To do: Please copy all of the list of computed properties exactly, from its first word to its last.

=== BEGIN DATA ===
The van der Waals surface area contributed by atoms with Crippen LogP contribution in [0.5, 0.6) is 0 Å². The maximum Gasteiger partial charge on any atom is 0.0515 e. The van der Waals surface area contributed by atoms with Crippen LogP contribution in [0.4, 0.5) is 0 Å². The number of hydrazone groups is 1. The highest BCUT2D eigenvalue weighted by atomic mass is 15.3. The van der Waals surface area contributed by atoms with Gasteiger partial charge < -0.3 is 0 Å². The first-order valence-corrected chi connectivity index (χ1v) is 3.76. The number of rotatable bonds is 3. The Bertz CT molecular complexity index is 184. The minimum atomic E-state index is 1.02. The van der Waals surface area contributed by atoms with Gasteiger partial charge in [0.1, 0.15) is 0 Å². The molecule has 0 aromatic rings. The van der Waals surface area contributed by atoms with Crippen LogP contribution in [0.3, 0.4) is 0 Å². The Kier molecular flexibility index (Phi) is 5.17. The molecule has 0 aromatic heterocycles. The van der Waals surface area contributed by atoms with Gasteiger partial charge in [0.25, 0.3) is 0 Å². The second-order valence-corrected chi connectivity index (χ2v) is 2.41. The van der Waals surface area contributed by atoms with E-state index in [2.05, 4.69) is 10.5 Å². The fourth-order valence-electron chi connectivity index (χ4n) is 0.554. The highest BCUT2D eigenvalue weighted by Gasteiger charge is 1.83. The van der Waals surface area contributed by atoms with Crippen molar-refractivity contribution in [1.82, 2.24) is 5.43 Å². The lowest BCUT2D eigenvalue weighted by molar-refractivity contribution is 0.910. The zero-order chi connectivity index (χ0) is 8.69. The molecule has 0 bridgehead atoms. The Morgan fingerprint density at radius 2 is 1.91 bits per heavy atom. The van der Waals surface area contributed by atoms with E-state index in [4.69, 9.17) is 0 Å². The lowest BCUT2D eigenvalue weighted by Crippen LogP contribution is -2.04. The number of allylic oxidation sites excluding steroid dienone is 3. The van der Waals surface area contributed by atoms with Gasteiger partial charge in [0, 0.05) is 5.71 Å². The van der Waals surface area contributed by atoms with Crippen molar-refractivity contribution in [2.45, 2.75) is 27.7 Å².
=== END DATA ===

The van der Waals surface area contributed by atoms with Crippen LogP contribution in [0.5, 0.6) is 0 Å². The maximum Gasteiger partial charge on any atom is 0.0515 e. The van der Waals surface area contributed by atoms with Crippen LogP contribution in [0.4, 0.5) is 0 Å². The number of hydrazone groups is 1. The highest BCUT2D eigenvalue weighted by atomic mass is 15.3. The van der Waals surface area contributed by atoms with Gasteiger partial charge < -0.3 is 0 Å². The first-order valence-corrected chi connectivity index (χ1v) is 3.76. The number of rotatable bonds is 3. The Bertz CT molecular complexity index is 184. The minimum atomic E-state index is 1.02. The van der Waals surface area contributed by atoms with Gasteiger partial charge in [0.1, 0.15) is 0 Å². The molecule has 0 aromatic rings. The van der Waals surface area contributed by atoms with Crippen LogP contribution in [0.3, 0.4) is 0 Å². The Kier molecular flexibility index (Phi) is 5.17. The molecule has 0 aromatic heterocycles. The van der Waals surface area contributed by atoms with Gasteiger partial charge in [0.25, 0.3) is 0 Å². The second-order valence-corrected chi connectivity index (χ2v) is 2.41. The van der Waals surface area contributed by atoms with E-state index in [2.05, 4.69) is 10.5 Å². The fourth-order valence-electron chi connectivity index (χ4n) is 0.554. The highest BCUT2D eigenvalue weighted by Gasteiger charge is 1.83. The van der Waals surface area contributed by atoms with Crippen molar-refractivity contribution in [1.82, 2.24) is 5.43 Å². The lowest BCUT2D eigenvalue weighted by molar-refractivity contribution is 0.910. The zero-order chi connectivity index (χ0) is 8.69. The molecule has 0 bridgehead atoms. The Morgan fingerprint density at radius 2 is 1.91 bits per heavy atom. The van der Waals surface area contributed by atoms with E-state index in [4.69, 9.17) is 0 Å². The lowest BCUT2D eigenvalue weighted by Crippen LogP contribution is -2.04. The number of allylic oxidation sites excluding steroid dienone is 3. The van der Waals surface area contributed by atoms with Gasteiger partial charge in [0, 0.05) is 5.71 Å². The van der Waals surface area contributed by atoms with Crippen molar-refractivity contribution in [2.45, 2.75) is 27.7 Å².